The other morning, my daughter noticed our bow standing in the corner. So she asked me to help her string it so she could try her hand at archery. Well, we were almost running late for church, so I almost said no, but since she had never asked to shoot the bow & arrow before, I didn’t want to discourage her interest. But since we were getting ready for church, I didn’t take the time to give her a proper archery lesson. I just showed her how to hold the bow, load the arrows and release the string.
I did, however, keep an eye on her from the window… for safety’s sake. I didn’t want her shooting the neighbor’s dog or anything. But as I watched, I saw how our future lesson would go. She had no proper stance. Her weight wasn’t centered. Her shoulders were rarely squared.
During church, I did a few little sketches. (It helps me listen if I draw). Later I realized these doodles would be a good lesson in posing. Notice how, in the first three stances, she is unbalanced. If you are an athlete, you will know that when you perform an action like this, your whole body needs to be engaged in focusing your energy. If you are throwing a ball, it’s not just your arm, but your shoulder rotation, your torso twist, the balance of your opposing arm and leg, everything must work in sequence and in harmony to create the perfect throw.
Abby’s stance wasted a lot of energy, which cost her accuracy and distance. But as a drawing, my poses would be unconvincing to my audience. Often when we draw (or pose a 3D model) we can get caught up in individual details of parts and not see the whole. We try and create and interesting thing for the left hand to be doing, when in fact, all it has to do is support the action of the entire body. We can get all caught up in making sure that the anatomy is correct, but the energy is all wrong. The fourth pose, of course, is the one I was trying to show her how she should stand.
Here are some drawings by some friends and one by me (the combat soldier). They are from a gesture drawing class I conducted. Beside each drawing I added my thoughts on how to make the pose stronger. Although the original poses are accurate, they are not dynamic and energy is lost. By “dynamic”, I don’t mean that every pose need to look like Spiderman. A person at rest can still have a dynamic flow to the pose. Remember Michelangelo’s Adam from the Sistine Chapel ceiling?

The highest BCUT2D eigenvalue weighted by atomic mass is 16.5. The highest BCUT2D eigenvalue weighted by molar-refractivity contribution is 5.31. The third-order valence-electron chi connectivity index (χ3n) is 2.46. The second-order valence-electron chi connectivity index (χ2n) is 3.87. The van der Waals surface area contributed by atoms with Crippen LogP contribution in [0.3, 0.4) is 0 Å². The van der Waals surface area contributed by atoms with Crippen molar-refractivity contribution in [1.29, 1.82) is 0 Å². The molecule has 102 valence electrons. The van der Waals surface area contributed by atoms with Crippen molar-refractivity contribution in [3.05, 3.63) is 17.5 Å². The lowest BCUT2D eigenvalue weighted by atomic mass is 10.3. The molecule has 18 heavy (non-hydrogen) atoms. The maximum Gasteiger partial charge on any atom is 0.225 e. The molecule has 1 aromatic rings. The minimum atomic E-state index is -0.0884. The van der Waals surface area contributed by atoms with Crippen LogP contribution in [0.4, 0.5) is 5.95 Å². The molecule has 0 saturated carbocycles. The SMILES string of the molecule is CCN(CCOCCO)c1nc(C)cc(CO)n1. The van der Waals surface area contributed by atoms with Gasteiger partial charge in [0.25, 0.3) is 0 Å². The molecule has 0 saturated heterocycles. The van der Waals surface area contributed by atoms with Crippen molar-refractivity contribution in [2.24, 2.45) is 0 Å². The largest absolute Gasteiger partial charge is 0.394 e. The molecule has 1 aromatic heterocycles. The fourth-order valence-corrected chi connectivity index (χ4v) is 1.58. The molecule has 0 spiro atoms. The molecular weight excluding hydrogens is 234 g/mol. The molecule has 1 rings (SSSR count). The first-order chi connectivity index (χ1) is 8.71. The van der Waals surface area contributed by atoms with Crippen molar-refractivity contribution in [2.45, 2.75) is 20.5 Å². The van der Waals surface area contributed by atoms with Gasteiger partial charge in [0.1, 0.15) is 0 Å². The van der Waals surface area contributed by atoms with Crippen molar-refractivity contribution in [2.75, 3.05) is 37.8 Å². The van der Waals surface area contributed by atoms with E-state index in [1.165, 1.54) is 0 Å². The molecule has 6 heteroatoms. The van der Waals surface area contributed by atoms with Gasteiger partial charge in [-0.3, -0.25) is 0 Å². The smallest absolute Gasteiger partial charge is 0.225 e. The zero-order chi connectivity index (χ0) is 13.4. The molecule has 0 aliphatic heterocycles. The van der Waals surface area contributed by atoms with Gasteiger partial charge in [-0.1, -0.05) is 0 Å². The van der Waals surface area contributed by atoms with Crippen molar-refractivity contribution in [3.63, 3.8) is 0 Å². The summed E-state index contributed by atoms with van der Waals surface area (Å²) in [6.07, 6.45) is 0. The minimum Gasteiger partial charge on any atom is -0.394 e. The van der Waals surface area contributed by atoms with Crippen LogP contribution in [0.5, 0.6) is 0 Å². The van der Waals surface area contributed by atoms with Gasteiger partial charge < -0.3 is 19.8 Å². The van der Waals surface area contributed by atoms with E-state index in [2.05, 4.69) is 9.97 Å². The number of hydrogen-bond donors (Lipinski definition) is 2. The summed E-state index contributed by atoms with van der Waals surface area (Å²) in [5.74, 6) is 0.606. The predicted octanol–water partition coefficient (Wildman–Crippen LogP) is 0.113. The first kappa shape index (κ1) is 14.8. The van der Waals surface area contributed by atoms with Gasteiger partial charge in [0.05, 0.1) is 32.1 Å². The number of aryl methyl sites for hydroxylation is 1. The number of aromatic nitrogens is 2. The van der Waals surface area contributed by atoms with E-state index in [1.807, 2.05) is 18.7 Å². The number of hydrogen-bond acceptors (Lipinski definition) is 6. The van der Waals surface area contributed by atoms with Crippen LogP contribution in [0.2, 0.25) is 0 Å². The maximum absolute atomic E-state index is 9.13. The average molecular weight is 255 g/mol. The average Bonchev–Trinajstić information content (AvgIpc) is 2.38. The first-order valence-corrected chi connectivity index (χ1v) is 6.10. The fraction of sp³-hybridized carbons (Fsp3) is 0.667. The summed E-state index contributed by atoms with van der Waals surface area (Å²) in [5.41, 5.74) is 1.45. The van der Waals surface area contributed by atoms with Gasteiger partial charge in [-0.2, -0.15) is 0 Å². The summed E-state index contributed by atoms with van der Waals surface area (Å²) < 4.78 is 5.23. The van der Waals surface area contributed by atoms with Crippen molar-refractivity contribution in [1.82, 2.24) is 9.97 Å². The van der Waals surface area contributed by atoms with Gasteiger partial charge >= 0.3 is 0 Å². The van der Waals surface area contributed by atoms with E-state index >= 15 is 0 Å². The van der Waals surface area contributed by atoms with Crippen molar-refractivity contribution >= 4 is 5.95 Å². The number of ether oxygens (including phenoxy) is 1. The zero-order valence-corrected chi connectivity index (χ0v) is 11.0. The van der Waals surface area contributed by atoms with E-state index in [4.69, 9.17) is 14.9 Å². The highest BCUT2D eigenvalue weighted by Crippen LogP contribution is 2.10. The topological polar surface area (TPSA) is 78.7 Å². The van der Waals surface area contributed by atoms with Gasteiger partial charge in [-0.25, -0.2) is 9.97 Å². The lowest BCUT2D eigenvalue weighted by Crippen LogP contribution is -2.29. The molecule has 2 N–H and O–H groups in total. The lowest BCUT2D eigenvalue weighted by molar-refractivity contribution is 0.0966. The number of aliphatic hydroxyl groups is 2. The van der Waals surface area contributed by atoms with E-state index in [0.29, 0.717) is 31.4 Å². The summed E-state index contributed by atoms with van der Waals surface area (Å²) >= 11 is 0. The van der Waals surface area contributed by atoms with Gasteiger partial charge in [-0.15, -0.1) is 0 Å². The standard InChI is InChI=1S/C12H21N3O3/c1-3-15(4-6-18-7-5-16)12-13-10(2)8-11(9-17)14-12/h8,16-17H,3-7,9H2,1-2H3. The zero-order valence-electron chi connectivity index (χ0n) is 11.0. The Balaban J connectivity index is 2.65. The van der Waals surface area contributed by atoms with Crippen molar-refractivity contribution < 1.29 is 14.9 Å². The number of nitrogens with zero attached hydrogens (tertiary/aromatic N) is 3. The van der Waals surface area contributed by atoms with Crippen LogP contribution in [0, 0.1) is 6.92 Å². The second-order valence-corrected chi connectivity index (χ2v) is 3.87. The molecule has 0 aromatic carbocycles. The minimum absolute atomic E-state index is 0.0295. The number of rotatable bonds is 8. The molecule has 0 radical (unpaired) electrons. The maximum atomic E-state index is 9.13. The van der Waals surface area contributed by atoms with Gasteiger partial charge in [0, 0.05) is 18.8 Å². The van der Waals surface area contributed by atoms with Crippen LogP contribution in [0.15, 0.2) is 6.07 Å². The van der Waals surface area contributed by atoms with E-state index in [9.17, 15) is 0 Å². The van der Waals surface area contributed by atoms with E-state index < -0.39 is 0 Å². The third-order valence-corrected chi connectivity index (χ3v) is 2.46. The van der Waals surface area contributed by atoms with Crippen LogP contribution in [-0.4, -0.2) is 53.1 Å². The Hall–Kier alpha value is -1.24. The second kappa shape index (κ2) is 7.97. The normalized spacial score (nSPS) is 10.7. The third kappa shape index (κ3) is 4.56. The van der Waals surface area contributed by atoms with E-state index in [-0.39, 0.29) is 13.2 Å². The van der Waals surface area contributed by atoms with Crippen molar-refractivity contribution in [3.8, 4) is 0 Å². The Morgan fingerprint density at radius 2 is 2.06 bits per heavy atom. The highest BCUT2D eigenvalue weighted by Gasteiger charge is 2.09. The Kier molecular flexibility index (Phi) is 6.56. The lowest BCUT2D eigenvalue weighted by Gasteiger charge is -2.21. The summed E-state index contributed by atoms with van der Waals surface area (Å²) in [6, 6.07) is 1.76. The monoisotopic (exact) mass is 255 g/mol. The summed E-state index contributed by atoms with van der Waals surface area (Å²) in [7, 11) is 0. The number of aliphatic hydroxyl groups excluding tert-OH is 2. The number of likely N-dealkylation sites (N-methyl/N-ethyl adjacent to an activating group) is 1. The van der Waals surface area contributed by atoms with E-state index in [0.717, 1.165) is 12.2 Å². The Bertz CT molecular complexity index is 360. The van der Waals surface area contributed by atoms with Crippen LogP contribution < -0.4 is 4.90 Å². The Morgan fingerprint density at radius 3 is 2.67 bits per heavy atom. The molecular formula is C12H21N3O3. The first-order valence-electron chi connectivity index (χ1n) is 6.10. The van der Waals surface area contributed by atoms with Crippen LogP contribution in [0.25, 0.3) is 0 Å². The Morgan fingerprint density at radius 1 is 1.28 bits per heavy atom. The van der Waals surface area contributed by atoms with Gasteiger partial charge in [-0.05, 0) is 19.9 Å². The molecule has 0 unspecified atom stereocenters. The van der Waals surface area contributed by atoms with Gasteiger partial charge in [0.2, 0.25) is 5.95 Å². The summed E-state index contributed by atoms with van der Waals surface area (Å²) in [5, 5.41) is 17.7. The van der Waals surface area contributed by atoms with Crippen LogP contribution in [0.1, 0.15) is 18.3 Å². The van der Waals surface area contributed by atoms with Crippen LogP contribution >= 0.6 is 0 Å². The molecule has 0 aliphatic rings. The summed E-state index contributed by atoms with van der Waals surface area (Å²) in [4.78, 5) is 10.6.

In this drawing by Tom, I felt that even though all the anatomy is quite accurate, the mood was gone. I didn't feel the despair from the drawing. Tom is a great artist, so I picked on his weakest drawing of the day. Perhaps the model wasn't a good actor, and Tom was only drawing what he saw. That's when we need to push the pose into what makes a better drawing. His hand holding his head has some very well drawn fingers, but I didn't feel the weight of his head being held there. We can't write an excuse at the bottom of each sketch "well, that's how the model was standing!" Your audience just knows that the drawing doesn't affect them.
This one is mine.. The original sketch was decent, but I realized that it needed to be more tense, like a fox ready to spring into action. So I should have put more of his weight on his front foot, rather than on the back one.
The next two are by Dennis Bredow. Again, they are anatomically accurate, but lacking in dynamic. Just some small changes really make these poses sing. They both have well drawn legs and arms, but they are missing an over all energy.
Looking back at my Dream chronicle, I realize that I need to listen to my own advice more.